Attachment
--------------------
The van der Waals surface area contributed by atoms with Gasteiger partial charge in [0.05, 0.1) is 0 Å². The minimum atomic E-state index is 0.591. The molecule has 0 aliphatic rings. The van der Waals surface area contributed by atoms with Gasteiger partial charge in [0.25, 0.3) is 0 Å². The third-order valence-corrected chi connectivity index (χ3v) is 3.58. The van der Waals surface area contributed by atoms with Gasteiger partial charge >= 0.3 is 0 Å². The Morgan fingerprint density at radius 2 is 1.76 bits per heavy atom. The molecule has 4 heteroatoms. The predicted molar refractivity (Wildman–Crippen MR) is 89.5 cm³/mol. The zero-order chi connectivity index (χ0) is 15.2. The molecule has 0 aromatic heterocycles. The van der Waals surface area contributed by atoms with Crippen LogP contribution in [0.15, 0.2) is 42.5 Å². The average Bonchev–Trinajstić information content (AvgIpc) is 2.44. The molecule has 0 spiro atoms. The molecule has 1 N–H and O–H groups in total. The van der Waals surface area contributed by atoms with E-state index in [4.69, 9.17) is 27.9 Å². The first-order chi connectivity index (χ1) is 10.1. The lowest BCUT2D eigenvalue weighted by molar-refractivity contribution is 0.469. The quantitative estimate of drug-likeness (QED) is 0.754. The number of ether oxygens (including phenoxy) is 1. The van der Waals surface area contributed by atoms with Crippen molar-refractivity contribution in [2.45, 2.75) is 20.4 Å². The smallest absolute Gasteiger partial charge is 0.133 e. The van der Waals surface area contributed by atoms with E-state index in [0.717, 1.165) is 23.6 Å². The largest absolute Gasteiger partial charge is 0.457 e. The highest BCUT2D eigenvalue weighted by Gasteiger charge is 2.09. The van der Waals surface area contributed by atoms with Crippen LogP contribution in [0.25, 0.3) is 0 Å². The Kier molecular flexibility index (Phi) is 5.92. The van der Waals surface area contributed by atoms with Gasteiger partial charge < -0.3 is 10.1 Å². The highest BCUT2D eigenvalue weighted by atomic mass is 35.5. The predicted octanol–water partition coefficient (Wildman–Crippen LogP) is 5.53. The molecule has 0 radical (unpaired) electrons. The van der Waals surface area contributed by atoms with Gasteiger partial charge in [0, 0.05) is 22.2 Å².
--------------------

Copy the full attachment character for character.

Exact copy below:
The van der Waals surface area contributed by atoms with Gasteiger partial charge in [0.05, 0.1) is 0 Å². The minimum atomic E-state index is 0.591. The molecule has 0 aliphatic rings. The van der Waals surface area contributed by atoms with Gasteiger partial charge in [0.25, 0.3) is 0 Å². The third-order valence-corrected chi connectivity index (χ3v) is 3.58. The van der Waals surface area contributed by atoms with Gasteiger partial charge >= 0.3 is 0 Å². The Morgan fingerprint density at radius 2 is 1.76 bits per heavy atom. The molecule has 4 heteroatoms. The predicted molar refractivity (Wildman–Crippen MR) is 89.5 cm³/mol. The zero-order chi connectivity index (χ0) is 15.2. The molecule has 0 aromatic heterocycles. The van der Waals surface area contributed by atoms with Crippen LogP contribution in [0.15, 0.2) is 42.5 Å². The average Bonchev–Trinajstić information content (AvgIpc) is 2.44. The molecule has 0 spiro atoms. The molecule has 1 N–H and O–H groups in total. The van der Waals surface area contributed by atoms with E-state index in [4.69, 9.17) is 27.9 Å². The first-order chi connectivity index (χ1) is 10.1. The lowest BCUT2D eigenvalue weighted by molar-refractivity contribution is 0.469. The quantitative estimate of drug-likeness (QED) is 0.754. The number of ether oxygens (including phenoxy) is 1. The van der Waals surface area contributed by atoms with Crippen molar-refractivity contribution in [2.45, 2.75) is 20.4 Å². The smallest absolute Gasteiger partial charge is 0.133 e. The van der Waals surface area contributed by atoms with E-state index in [0.717, 1.165) is 23.6 Å². The largest absolute Gasteiger partial charge is 0.457 e. The highest BCUT2D eigenvalue weighted by Gasteiger charge is 2.09. The van der Waals surface area contributed by atoms with Crippen LogP contribution in [0.25, 0.3) is 0 Å². The Kier molecular flexibility index (Phi) is 5.92. The van der Waals surface area contributed by atoms with Gasteiger partial charge < -0.3 is 10.1 Å². The highest BCUT2D eigenvalue weighted by atomic mass is 35.5. The predicted octanol–water partition coefficient (Wildman–Crippen LogP) is 5.53. The molecule has 0 radical (unpaired) electrons. The van der Waals surface area contributed by atoms with Gasteiger partial charge in [0, 0.05) is 22.2 Å².